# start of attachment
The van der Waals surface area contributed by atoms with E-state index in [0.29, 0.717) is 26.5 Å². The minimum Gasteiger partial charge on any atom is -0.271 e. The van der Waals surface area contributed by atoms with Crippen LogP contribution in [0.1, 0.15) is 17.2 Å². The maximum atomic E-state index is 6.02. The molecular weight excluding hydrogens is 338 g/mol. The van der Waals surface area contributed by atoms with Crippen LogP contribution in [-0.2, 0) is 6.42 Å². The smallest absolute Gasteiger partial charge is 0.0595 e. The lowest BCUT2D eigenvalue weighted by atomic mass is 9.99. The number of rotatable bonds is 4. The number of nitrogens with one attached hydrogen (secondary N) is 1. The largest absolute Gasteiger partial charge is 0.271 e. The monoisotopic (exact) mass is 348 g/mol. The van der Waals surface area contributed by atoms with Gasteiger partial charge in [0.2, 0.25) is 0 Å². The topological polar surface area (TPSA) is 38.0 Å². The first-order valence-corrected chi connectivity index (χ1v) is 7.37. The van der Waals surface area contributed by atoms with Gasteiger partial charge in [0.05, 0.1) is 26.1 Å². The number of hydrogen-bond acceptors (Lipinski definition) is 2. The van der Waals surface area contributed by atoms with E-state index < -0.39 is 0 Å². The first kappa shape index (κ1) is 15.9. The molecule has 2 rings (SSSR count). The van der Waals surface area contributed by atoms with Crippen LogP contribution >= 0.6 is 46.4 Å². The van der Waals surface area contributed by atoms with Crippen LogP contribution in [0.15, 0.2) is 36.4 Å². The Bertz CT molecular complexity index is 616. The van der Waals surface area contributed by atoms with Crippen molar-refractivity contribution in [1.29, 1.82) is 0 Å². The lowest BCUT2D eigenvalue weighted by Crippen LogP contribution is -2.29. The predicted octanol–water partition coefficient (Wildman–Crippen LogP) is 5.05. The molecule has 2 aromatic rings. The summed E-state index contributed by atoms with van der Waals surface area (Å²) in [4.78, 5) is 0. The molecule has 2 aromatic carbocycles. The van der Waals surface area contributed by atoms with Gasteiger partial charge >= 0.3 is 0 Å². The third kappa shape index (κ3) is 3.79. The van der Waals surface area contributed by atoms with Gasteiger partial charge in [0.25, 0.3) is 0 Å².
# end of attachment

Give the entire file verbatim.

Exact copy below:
The van der Waals surface area contributed by atoms with E-state index in [0.29, 0.717) is 26.5 Å². The minimum Gasteiger partial charge on any atom is -0.271 e. The van der Waals surface area contributed by atoms with Crippen LogP contribution in [0.1, 0.15) is 17.2 Å². The maximum atomic E-state index is 6.02. The molecular weight excluding hydrogens is 338 g/mol. The van der Waals surface area contributed by atoms with Crippen LogP contribution in [-0.2, 0) is 6.42 Å². The smallest absolute Gasteiger partial charge is 0.0595 e. The lowest BCUT2D eigenvalue weighted by atomic mass is 9.99. The number of rotatable bonds is 4. The number of nitrogens with one attached hydrogen (secondary N) is 1. The largest absolute Gasteiger partial charge is 0.271 e. The monoisotopic (exact) mass is 348 g/mol. The van der Waals surface area contributed by atoms with Gasteiger partial charge in [0.2, 0.25) is 0 Å². The topological polar surface area (TPSA) is 38.0 Å². The first-order valence-corrected chi connectivity index (χ1v) is 7.37. The van der Waals surface area contributed by atoms with Gasteiger partial charge in [0.05, 0.1) is 26.1 Å². The number of hydrogen-bond acceptors (Lipinski definition) is 2. The van der Waals surface area contributed by atoms with E-state index < -0.39 is 0 Å². The first kappa shape index (κ1) is 15.9. The molecule has 2 rings (SSSR count). The van der Waals surface area contributed by atoms with Crippen LogP contribution >= 0.6 is 46.4 Å². The van der Waals surface area contributed by atoms with Crippen LogP contribution in [0.15, 0.2) is 36.4 Å². The Bertz CT molecular complexity index is 616. The van der Waals surface area contributed by atoms with Crippen molar-refractivity contribution in [1.29, 1.82) is 0 Å². The lowest BCUT2D eigenvalue weighted by Crippen LogP contribution is -2.29. The predicted octanol–water partition coefficient (Wildman–Crippen LogP) is 5.05. The molecule has 2 aromatic rings. The summed E-state index contributed by atoms with van der Waals surface area (Å²) in [4.78, 5) is 0. The molecule has 2 aromatic carbocycles. The van der Waals surface area contributed by atoms with Gasteiger partial charge >= 0.3 is 0 Å². The third kappa shape index (κ3) is 3.79. The van der Waals surface area contributed by atoms with Gasteiger partial charge in [0.25, 0.3) is 0 Å².